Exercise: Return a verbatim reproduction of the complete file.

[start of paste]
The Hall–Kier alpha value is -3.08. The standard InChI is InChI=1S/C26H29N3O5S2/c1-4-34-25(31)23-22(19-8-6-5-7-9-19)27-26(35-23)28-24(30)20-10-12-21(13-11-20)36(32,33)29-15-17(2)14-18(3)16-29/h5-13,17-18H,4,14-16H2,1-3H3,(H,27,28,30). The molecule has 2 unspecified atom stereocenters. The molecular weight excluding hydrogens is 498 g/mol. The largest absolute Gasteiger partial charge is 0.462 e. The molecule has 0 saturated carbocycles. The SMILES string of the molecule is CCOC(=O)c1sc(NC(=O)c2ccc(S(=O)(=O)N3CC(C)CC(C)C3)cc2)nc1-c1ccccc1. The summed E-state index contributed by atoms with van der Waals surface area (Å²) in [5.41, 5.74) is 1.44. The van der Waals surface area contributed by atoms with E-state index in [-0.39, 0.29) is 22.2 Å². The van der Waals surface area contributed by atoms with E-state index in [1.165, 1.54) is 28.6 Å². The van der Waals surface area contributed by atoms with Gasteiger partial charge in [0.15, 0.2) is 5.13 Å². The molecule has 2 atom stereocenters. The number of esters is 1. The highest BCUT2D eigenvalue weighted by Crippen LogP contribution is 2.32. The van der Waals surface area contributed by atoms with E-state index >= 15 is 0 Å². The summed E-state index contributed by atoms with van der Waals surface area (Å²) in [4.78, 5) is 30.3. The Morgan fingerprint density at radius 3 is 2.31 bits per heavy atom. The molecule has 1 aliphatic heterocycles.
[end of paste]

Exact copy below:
The Hall–Kier alpha value is -3.08. The standard InChI is InChI=1S/C26H29N3O5S2/c1-4-34-25(31)23-22(19-8-6-5-7-9-19)27-26(35-23)28-24(30)20-10-12-21(13-11-20)36(32,33)29-15-17(2)14-18(3)16-29/h5-13,17-18H,4,14-16H2,1-3H3,(H,27,28,30). The molecule has 2 unspecified atom stereocenters. The molecular weight excluding hydrogens is 498 g/mol. The largest absolute Gasteiger partial charge is 0.462 e. The molecule has 0 saturated carbocycles. The SMILES string of the molecule is CCOC(=O)c1sc(NC(=O)c2ccc(S(=O)(=O)N3CC(C)CC(C)C3)cc2)nc1-c1ccccc1. The summed E-state index contributed by atoms with van der Waals surface area (Å²) in [5.41, 5.74) is 1.44. The van der Waals surface area contributed by atoms with E-state index in [-0.39, 0.29) is 22.2 Å². The van der Waals surface area contributed by atoms with E-state index in [1.165, 1.54) is 28.6 Å². The van der Waals surface area contributed by atoms with Gasteiger partial charge in [0.15, 0.2) is 5.13 Å². The molecule has 2 atom stereocenters. The number of esters is 1. The highest BCUT2D eigenvalue weighted by Crippen LogP contribution is 2.32. The van der Waals surface area contributed by atoms with E-state index >= 15 is 0 Å². The summed E-state index contributed by atoms with van der Waals surface area (Å²) in [4.78, 5) is 30.3. The Morgan fingerprint density at radius 3 is 2.31 bits per heavy atom. The molecule has 1 aliphatic heterocycles.